Some singing now, Karine Polwart’s purity bedded well within the garland of strings. Mill O’Tifty’s Annie, perhaps better known as Andrew Lammie, is the song, and it is a maudlin delight. The pianist James Ross is someone who bridges the worlds of classical with folk, so his slot, represented by his composition, Stroma, is an evocative representation of, literally, an island in the stream, the stream being the sea, dark and mighty, off the Caithness shore. Largely improvised, if it seems hard to credit, such is the empathy between the two. This is followed by a personal favourite, as Phil Cunningham steps up with a reprise of his own tune, The Wedding, way back from his 1989 album, The Palomino Waltz. Already a beautiful melody, it is taken to new heights here, the accordion and cello wedded gloriously. Simply stunning.
Given Cunningham re-dedicated the last track to Lee’s own wedding, it is fitting that her husband should be the next guest, bringing his wooden flutes and piano to a lively set entitled Paths, a strathspey and a reel, that lifts back the mood. The running order has been carefully chosen to avoid any risk of progressive sadness or solemnity, characteristics each that cello can sometimes draw you into, and Napier’s flute is especially jolly to listen to. But, yes, with Duncan Chisholm being a master of the mournful fiddle lament, add him to the deeper moan of cello, and Prince Charlie’s Last View of Scotland has never sounded so magisterially gloomy. Or better. Sticking with a fiddle accompaniment, Patsy Reid is next up, and it is fascinating to have the juxtaposition, the two styles of playing the same instrument so very different. Dance Tunes of Athole it is called, two strathspeys and two reels, the former Reid’s forte and justly so, the almost military precision of her playing quite striking. These two have a long back story, often finding themselves as half a string quartet for any number of special commissions for Glasgow’s famed Celtic Connections festival.
By and large, Julie Fowlis is a lily with no need for gilding, but adding cello to her voice certainly gives it a sparkle, the melancholy timbres highlighting her delicate textures. Double-tracked cellos and double-tracked vocals combine for the strikingly atmospheric air, Mo Rù Geal Òg, and it is another standout track. From doyen of Gaelic song to scandi classical superstar, Pekka Kuusisto is not a name my tastes have led me to, and this is probably the most orthodox and least folkie selection here, even if it, Lundgren, is based on a traditional Finnish waltz. Irish harp is forever associated with 17th-century blind harpist, Turlough O’Carolan, so little surprise that Maeve Gilchrist chose one of his tunes for the two of them to play. Perhaps a little polite for me, in the version here, a rare flagging moment across this lengthy disc.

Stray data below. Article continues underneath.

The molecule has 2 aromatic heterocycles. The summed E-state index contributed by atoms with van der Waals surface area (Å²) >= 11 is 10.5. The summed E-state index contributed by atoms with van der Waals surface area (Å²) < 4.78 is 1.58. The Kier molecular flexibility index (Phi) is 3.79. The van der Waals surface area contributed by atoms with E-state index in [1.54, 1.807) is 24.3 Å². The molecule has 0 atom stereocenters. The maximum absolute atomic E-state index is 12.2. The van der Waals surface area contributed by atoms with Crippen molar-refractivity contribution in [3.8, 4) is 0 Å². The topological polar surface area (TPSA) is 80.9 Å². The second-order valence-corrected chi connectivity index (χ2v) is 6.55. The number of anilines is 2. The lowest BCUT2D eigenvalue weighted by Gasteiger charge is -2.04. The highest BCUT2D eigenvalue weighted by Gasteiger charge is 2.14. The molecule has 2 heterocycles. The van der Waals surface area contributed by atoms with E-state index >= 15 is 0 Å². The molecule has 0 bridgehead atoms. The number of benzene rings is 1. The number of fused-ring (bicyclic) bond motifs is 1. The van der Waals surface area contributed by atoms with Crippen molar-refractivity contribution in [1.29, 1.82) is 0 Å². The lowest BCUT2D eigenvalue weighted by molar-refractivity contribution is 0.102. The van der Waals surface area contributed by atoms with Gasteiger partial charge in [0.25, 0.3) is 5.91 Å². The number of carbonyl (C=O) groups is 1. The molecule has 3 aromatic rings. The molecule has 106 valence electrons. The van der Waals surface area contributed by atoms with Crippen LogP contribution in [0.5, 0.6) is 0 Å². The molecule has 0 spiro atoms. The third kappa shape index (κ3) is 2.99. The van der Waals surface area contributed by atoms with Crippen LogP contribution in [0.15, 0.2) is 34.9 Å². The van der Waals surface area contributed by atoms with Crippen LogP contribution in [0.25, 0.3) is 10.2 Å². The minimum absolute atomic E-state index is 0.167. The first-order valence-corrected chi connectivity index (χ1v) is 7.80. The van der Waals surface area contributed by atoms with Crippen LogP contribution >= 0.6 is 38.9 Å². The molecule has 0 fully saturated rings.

More fiddlers to the fray, as first Jenna Reid, the Shetland focus of Blazing Fiddles, duets a slow air, Mareel, which floats in and out like the tide, always the same and always different. However, any sense of still lulled thereby is swiftly dashed by the spooky textures of The Witch Of Leanachan, where Lee and album co-producer Andrea Gobbi get to play a little with effects, splicing in imperceptible snatches of vocal. Her co-player here is Donald Grant, and this piece injects one of the album’s pindrop moments of all, during a coda in which a chorale of all the accompanists gradually swell in, goosebumps aplenty. Finally, and to end, it is down to Lee alone to play out with a memorable and moving arrangement of Burns’ Ae Fond Kiss. Barely over two minutes long, it is the shortest on the record but, strangely, also the one, along with the Cunningham and Fowlis contributions, that has be returning to play, time and time again.
Quite unlike anything I have heard this year, this masterful selection is quietly compelling, adding further momentum to the role of the cello. This is what she says about it, herself: “Playing solo is not really my thing. I am energised by working with other people.” Lee has the classical training and the folk sensitivities to have notice taken of this statement and her work. More power to her bow.
Rather than presenting a song from this set, here is another flavour of this in-demand player, in an intimate home concert setting with her husband, Hamish Napier, made for/at Glasgow’s COP26 event: